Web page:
1. Tailored User Pathways Should Make Sense and be Easy to Find

Have you ever visited the website for a company you love, been pumped when you hit the homepage, and then had to click through the menu options for several minutes before finding the content relevant to you? It’s frustrating to have to dig for what you're looking for.

Your website should be your company’s digital first impression, yes. But, if your visitors can’t navigate to the offerings relevant to them based on their buyer persona characteristics (demographic, psychographic, firmographic, etc.), the experience can quickly turn negative. The filtered photography and awesome hover effects fade to the back of their minds and they bounce off your site annoyed that they couldn’t find what they were looking for.

Pathways for each buyer type need to be crystallized, thoughtful, and compelling.

Start with identifying the segments of your target audience that have the most purchase power and purchase intent. Those segments are the ones that warrant dedicated pathways. Once you decide on those segments as your focus for a new site navigation structure, it becomes clear where to plug-and-play with content, photography, and lead capture forms.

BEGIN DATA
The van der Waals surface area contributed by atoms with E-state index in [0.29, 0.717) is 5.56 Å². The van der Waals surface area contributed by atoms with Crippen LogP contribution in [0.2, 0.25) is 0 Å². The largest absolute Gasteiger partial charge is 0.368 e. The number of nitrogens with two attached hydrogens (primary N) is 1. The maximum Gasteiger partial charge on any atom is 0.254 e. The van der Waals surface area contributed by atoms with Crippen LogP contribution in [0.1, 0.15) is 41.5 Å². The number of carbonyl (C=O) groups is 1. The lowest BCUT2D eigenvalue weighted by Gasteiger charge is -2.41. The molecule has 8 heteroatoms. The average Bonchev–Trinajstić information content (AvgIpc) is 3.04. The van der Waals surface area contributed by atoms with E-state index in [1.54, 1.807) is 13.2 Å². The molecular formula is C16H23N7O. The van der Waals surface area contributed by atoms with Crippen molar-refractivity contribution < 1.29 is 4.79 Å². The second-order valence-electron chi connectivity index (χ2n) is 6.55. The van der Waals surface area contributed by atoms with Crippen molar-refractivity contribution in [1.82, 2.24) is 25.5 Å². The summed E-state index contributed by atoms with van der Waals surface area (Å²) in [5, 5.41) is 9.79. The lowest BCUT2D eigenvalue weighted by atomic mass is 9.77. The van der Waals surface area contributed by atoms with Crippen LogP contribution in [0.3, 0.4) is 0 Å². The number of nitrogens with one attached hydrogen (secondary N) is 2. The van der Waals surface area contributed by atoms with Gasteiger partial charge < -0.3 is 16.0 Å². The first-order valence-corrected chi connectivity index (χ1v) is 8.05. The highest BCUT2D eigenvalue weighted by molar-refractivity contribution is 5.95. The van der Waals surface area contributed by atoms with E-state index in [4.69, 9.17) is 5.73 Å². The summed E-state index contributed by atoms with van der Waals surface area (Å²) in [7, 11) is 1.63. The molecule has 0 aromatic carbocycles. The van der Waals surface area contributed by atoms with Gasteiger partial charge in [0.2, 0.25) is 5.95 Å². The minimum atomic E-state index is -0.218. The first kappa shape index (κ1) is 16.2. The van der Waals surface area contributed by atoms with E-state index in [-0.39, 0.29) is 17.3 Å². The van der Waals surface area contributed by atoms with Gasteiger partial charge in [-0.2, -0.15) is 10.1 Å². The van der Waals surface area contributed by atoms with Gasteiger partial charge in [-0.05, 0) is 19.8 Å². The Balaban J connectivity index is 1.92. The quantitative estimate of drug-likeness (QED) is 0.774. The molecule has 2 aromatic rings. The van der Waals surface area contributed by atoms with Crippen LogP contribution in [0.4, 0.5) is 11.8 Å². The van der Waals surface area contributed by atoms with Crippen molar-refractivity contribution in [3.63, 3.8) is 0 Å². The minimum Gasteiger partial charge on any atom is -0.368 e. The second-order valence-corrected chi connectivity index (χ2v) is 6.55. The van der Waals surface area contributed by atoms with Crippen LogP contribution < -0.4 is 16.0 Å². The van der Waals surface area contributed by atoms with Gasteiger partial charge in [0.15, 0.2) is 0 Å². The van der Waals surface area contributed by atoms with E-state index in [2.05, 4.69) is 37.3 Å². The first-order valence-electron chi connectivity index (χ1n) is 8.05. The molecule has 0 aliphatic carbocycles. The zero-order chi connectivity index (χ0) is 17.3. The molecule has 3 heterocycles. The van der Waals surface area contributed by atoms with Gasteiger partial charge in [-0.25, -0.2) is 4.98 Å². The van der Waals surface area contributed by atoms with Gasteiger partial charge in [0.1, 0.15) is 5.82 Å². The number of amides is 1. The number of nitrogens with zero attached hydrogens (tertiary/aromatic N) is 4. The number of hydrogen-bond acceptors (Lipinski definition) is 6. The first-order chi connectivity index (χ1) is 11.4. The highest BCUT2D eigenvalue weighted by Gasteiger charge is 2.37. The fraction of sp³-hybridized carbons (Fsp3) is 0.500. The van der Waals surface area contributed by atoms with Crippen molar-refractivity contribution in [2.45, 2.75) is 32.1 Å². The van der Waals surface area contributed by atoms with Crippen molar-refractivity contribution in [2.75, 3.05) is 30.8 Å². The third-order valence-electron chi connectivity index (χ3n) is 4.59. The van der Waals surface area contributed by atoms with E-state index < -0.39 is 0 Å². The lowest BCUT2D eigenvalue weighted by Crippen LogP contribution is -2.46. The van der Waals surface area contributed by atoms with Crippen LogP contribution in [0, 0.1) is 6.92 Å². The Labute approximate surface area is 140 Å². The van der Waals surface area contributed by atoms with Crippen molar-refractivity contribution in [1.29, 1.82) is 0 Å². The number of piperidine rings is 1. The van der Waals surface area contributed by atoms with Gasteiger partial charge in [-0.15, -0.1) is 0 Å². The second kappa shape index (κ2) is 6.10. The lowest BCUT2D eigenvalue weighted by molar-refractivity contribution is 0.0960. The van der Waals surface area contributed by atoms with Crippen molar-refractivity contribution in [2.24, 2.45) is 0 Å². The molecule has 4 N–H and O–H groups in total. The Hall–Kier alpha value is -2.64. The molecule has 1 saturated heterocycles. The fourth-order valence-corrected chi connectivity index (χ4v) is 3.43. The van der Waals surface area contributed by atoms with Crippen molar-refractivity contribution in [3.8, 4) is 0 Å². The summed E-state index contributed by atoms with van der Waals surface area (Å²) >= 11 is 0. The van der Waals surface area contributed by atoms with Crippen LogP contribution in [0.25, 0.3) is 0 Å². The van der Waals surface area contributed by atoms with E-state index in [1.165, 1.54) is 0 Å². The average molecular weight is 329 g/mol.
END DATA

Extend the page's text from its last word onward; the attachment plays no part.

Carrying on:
2. Lead Capture Opportunities Should be Thoughtfully Placed for Conversions

The effectiveness of your company’s website should be measured in conversions. Although there are numerous other metrics you can track to get a sense for how your website is performing (time spent on site, average # of page views, bounce rates), it’s best to focus on measurements that align most to top line growth. A website refresh is an opportunity to better position your website as a channel for lead generation.

Lead generation is so critical to an overall marketing strategy that in fact 85% of B2B marketers say lead generation is their most important content marketing goal. (Source)

Healthy conversion rates on your website indicate content effectiveness, relevance, and placement.

In a website refresh, it’s important to remember what makes your buyers’ tick and what types of offers, content, or social proof you can offer in exchange for their name & email address.